Hello beautiful people of LaLa Land. Who else noticed we’ve been in January for like three months now and it’s still just the twenty-seventh?. 2017 will be a really long year after all.
It’s my third week interning and it has been amazingly tiring. Getting to suit up and wear court heels, having my own office and an internet connected company laptop is nice, as well as getting to talk to lawyers and law school interns with dozens of advice and research work to help the undergraduate baby in the field. I even got to see Fani Kayode and the court proceeding against him by the EFCC and Senior Advocates collide in a Federal High Court with so much confidence in their knowledge of the Law and respect accorded to them by other lawyers, it was awesome.
Yet, I’m super exhausted and glad I’m going to be done next week. It feels like I don’t know enough, might never know enough when it comes to law. After my first week working, I called my dad and said, “It must have been really hard. Coming home 10-11pm and leaving for work before 6am. Driving to the Island every single day, having responsibilities”. He laughed.
Lagos traffic is crazy, the heat in the white cramped buses is crazier and not being able to just take a day off work is craziest.
Being an adult means obligations, and I’m definitely not ready now. Can I go back to sleeping all day and watching TV during the holidays?
Now to my real life questions!!!
- First question: does using the internet rather than the library make you a lazy worker?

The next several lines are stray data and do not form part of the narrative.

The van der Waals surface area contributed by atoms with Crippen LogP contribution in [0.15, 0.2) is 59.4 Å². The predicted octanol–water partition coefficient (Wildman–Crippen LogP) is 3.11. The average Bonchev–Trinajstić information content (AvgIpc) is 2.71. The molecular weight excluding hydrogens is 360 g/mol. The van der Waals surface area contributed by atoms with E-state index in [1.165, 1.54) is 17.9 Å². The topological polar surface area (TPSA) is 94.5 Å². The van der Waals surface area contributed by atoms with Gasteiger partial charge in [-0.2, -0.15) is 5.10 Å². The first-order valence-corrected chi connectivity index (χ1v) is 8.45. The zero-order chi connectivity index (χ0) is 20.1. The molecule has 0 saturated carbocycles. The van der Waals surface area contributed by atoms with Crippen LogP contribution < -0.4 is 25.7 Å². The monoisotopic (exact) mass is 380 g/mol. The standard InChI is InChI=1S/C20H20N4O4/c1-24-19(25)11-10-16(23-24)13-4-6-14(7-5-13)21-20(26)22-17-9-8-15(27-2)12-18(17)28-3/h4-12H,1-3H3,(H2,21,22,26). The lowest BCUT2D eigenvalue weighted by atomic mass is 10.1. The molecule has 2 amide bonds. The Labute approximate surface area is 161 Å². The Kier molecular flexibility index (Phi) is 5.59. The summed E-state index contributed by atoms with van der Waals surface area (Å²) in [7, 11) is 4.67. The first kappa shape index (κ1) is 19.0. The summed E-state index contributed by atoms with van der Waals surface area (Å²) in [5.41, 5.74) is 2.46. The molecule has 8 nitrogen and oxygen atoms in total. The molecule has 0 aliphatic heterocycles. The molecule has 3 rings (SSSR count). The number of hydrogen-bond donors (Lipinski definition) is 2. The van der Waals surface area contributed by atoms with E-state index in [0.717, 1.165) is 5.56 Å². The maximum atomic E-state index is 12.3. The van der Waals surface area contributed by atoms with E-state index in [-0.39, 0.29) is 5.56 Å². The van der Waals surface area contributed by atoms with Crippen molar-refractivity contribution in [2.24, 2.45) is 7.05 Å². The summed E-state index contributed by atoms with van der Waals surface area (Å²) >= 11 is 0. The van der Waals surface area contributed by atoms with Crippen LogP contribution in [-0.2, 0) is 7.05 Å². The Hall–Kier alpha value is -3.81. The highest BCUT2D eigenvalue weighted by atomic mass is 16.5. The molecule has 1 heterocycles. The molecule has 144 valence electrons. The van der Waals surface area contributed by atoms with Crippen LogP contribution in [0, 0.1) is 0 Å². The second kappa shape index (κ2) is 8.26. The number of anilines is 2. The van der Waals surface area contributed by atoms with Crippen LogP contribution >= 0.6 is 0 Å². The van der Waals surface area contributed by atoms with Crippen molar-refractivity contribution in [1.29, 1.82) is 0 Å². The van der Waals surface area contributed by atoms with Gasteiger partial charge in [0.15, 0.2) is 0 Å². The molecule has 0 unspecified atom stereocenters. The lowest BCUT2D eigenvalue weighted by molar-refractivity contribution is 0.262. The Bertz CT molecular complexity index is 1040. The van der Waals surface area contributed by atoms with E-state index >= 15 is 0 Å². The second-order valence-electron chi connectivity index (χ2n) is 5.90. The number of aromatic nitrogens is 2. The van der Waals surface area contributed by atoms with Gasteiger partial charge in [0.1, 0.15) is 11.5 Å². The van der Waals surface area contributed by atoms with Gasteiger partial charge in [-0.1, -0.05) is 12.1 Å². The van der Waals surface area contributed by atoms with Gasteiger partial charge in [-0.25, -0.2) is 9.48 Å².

So this lawyer asked me to find legal authorities on a particular aspect of Law that I wouldn’t even get to study till year 4. I was so excited and I ran to the library enthusiastically. Yaay, my first legal research
Naturally, I’d just go to the internet to find the legal position and statutory authorities on the matter but I was bothered it was the wrong way of working and I might come off as being lazy. So to the library I went; Land law, Commercial law, Landlord and Tenant law, Property and Conveyancing law, I basically read more law than I have throughout my two-year law experience
I learnt being frustrated isn’t merely about Joshua being a pain in the neck or your little brother using all your data to download movies while you’re asleep. Knowing you know nothing and being unable to do anything about the nothing you know you don’t know is exasperating!
I decided to check google anyway and I was directed to a particular Lagos State law which had the provision I needed. I ran off happily to the associate (maybe using google is what it means to work smart after all). However he already specified that the Law must apply to Ikoyi, Lagos and I only read the applicable section without reading the whole Law. Turns out there was an exception in Section 2 which made the law inapplicable to Ikoyi.
I was terribly embarrassed, a reasonable person would read Section 1 and 2 of a law at least and I knew for sure if I had not used google and stumbled on the law myself, I would have seen the exception.
Anyway, I went back to the library and read every foreign textbook I could find including Halsbury’s Laws of England and cases in the Queen’s Bench report, Court of Chancery etc, something I’m sure most year 5 Law students have never done sef. Hours later, I decided to admit my failure and went back to the associate.
I knew the law was there somewhere, I could feel I was searching all wrong and it made me feel stupid.
The associate asked whether I checked Nigerian weekly law reports, I actually did check some less bulky law reports I saw. How exactly am I supposed to check the thousands of parts of the Nigerian weekly law report anyway? He looks up and says, “that’s why there’s an index. Check the index”.
I remembered the library visitation in Year 1 during Law102 where the lecturer took us in batches to teach us how to use Law reports. I remembered not listening and playing with my phone at the back. I felt stupider.